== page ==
The Chevrolet Monte Carlo was a two door luxury car produced from 1970 through the 2007 model year. The Monte Carlo however was discontinued after 1988 but the nameplate was revived in 1995.
The race car version of the Chevy Monte Carlo was a strong competitor with many wins on the NASCAR stock car circuit.
Even with the seven year production hiatus, the Chevy Monte Carlo obviously had a very long run lasting through six generations. The Chevy Monte Carlo came into production during the muscle car era, prior to the federal regulations on environment and safety. Right from the start the Chevrolet Monte Carlo offered both personal luxury and performance and it promised to be a winner for Chevrolet.
The 1977 Second Generation Chevy Monte Carlo
Our featured automobile is the 1977 Chevy Monte Carlo. Chevrolet marketed their 1977 model as a luxury car with a great many advantages. Long service intervals was one. Chevy also touted the Monte Carlo as having several accident prevention features such as side marker lights, better rear view mirror widths, double master cylinder brakes and more.
A Mid Size Bigger than a Full Size
The 1977 Chevrolet Monte Carlo was also touted for it's size and comfort. The 1977 Monte Carlo was considered a midsize automobile. With that being said, the car was larger in all dimensions than the full-size Caprice and Impala. Blame the difference on the oil embargo which cut down their size. The oil embargo would hit the Chevy Monte Carlo for the 1978 model year.
Few Changes for 1977
There were no significant design change for the 1977 Monte Carlo. Changes that were made included grilles that were now divided into small segments..a new hood ornament which now carried the Monte Carlo crest. Widened taillights sat lower on the rear panel and were horizontally segmented. Options for 1977 included a padded vinyl roof, sport mirrors, Turbine II wheels, and Rally wheels. The Landau coupes had pinstriping and a vinyl half-roof.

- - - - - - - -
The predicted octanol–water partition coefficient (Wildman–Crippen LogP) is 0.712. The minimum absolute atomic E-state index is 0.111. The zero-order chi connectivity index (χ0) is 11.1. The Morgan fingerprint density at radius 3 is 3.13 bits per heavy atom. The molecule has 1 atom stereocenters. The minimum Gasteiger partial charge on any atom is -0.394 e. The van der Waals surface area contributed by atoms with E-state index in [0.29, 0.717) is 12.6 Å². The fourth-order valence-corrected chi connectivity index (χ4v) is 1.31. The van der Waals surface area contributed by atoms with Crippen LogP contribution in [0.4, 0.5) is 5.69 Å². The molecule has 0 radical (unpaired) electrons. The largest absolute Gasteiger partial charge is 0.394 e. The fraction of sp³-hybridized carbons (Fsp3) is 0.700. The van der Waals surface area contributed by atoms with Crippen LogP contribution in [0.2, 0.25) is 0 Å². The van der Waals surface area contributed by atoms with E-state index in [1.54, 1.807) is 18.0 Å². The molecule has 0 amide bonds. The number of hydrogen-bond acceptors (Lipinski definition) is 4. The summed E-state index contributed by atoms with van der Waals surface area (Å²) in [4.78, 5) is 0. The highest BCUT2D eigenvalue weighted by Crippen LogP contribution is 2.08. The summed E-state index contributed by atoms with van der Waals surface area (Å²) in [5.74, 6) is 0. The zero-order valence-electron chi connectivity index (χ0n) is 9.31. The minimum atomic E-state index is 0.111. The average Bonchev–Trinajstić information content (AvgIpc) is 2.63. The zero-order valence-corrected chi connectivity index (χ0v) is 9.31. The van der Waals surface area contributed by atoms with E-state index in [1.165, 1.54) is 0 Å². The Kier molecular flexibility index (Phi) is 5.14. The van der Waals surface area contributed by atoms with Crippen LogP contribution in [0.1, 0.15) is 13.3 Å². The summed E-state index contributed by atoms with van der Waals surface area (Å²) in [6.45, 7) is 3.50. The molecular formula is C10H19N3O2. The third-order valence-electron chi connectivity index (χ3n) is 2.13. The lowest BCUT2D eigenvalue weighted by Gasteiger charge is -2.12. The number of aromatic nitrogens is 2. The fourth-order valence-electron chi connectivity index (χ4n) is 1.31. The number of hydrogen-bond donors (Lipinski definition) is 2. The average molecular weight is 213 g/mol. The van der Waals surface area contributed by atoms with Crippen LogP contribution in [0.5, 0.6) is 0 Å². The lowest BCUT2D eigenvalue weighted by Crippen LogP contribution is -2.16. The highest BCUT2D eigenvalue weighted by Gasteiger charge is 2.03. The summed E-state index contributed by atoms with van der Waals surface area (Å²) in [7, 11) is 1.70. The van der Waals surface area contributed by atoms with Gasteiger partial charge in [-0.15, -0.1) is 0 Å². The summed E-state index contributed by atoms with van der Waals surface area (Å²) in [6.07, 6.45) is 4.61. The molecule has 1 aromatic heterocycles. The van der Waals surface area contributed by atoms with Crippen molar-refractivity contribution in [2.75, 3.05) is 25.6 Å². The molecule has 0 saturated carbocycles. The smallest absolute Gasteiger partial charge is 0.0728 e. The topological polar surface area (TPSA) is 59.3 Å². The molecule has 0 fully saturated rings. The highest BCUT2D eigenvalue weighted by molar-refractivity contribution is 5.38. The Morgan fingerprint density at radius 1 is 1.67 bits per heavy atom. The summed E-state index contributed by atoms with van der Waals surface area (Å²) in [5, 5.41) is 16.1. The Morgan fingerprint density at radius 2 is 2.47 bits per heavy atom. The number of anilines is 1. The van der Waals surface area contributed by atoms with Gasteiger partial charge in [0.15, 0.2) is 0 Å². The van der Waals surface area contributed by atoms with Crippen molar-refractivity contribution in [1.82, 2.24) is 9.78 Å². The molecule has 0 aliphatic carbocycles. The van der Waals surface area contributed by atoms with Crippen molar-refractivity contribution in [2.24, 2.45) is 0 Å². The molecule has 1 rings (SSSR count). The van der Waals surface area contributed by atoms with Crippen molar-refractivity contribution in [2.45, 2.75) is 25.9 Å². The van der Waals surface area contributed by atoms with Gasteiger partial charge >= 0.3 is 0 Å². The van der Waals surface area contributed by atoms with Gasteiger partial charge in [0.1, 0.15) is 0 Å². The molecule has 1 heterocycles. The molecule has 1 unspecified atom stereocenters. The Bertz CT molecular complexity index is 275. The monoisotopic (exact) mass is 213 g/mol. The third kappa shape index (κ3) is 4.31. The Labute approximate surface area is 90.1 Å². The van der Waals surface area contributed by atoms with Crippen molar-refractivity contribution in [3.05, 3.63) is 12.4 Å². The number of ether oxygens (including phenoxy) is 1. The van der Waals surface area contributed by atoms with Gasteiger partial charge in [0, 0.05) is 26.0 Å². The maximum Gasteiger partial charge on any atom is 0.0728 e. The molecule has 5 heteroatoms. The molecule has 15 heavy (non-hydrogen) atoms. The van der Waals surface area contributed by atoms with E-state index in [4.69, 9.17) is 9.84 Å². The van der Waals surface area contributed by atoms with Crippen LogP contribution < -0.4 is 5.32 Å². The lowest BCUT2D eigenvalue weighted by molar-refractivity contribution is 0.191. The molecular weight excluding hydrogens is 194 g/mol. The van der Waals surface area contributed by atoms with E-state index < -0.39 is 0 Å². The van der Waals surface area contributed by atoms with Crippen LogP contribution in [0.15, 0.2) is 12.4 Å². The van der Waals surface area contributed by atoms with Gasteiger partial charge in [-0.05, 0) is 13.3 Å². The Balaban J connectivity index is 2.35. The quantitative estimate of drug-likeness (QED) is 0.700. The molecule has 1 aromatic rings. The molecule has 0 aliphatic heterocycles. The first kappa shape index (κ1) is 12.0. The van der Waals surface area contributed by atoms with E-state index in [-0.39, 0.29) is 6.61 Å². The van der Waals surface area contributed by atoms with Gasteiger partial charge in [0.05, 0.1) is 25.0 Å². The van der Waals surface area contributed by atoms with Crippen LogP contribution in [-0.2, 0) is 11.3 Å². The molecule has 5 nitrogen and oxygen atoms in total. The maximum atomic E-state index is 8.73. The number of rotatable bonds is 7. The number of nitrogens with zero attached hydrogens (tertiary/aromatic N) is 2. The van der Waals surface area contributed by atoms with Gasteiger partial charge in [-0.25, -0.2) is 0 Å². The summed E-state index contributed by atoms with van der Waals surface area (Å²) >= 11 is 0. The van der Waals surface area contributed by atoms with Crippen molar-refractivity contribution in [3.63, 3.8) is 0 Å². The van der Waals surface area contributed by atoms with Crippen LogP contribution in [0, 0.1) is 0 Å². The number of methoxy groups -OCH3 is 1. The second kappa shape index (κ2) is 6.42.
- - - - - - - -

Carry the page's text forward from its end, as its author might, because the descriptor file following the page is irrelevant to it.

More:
1977 Chevrolet Monte Carlo Specifications
For this model year there was a choice of two engines for the Monte Carlo. These were a 305 cubic inch V-8 delivering 145 HP. The other a Turbo-Fire 350 cubic inch V-8 putting out 170 HP. There had been a 400 cubic inch V-8 option but this was dropped for the 1977 models.
For 1977 the base engine was a 305. The 350 was available in either a two or four barrel option. A V-6 was added for the 1978 model year.
Transmission was a three speed Turbo Hydra-Matic. In 1977 the Turbo automatic was standard equipment. A four speed manual was available.
Brakes were front disc and rear drum.
Total 1977 Chevrolet Monte Carlo production was 411,000 units. This was about 65,000 more units than in 1976.
The Chevrolet Monte Carlo was eventually discontinued after the 2007 model year. As with some other models that started out as performance based vehicles, they were eventually changed to conform to fuel economy standards. Design also suffered as more resources were channeled to fuel efficiency goals.
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Without a doubt the early first generation Chevy Monte Carlo is the car of first choice for auto enthusiasts. The Monte Carlo is not an expensive car. Current valuations for top condition restored 1970 (first year) models can range from approximately $18,000 to $22,000. The same appears to hold true for the 1971 model.
Starting with 1973, the Chevy Monte Carlo valuations start coming down to the $12,000 to $14,000 range. This again are for models that are in superb condition and most likely fully restored originals.
(Article and photos copyright Auto Museum Online)